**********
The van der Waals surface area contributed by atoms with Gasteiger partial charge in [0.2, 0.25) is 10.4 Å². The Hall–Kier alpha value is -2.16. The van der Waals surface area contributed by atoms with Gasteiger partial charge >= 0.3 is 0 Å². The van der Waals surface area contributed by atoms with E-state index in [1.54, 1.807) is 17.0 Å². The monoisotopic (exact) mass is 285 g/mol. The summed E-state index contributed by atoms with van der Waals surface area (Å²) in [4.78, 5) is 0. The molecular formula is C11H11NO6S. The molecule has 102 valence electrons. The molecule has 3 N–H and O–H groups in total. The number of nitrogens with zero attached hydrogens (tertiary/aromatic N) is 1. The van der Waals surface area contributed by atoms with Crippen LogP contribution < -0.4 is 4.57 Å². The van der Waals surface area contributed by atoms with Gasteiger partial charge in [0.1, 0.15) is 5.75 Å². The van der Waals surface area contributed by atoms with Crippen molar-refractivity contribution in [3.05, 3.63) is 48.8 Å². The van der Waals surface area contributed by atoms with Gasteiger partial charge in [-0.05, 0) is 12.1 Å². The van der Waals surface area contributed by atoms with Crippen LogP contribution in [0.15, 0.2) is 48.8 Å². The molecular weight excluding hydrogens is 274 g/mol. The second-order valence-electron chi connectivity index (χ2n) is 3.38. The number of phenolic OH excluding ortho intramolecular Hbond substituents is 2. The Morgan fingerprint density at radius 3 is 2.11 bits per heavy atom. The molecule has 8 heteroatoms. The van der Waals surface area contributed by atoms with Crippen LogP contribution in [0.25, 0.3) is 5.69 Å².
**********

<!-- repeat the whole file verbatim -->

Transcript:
The van der Waals surface area contributed by atoms with Gasteiger partial charge in [0.2, 0.25) is 10.4 Å². The Hall–Kier alpha value is -2.16. The van der Waals surface area contributed by atoms with Gasteiger partial charge >= 0.3 is 0 Å². The van der Waals surface area contributed by atoms with E-state index in [1.54, 1.807) is 17.0 Å². The monoisotopic (exact) mass is 285 g/mol. The summed E-state index contributed by atoms with van der Waals surface area (Å²) in [4.78, 5) is 0. The molecular formula is C11H11NO6S. The molecule has 102 valence electrons. The molecule has 3 N–H and O–H groups in total. The number of nitrogens with zero attached hydrogens (tertiary/aromatic N) is 1. The van der Waals surface area contributed by atoms with Crippen LogP contribution < -0.4 is 4.57 Å². The van der Waals surface area contributed by atoms with Gasteiger partial charge in [0.1, 0.15) is 5.75 Å². The van der Waals surface area contributed by atoms with Crippen molar-refractivity contribution in [3.05, 3.63) is 48.8 Å². The van der Waals surface area contributed by atoms with Gasteiger partial charge in [-0.05, 0) is 12.1 Å². The van der Waals surface area contributed by atoms with Crippen LogP contribution in [0.15, 0.2) is 48.8 Å². The molecular weight excluding hydrogens is 274 g/mol. The second-order valence-electron chi connectivity index (χ2n) is 3.38. The number of phenolic OH excluding ortho intramolecular Hbond substituents is 2. The Morgan fingerprint density at radius 3 is 2.11 bits per heavy atom. The molecule has 8 heteroatoms. The van der Waals surface area contributed by atoms with Crippen LogP contribution in [0.25, 0.3) is 5.69 Å².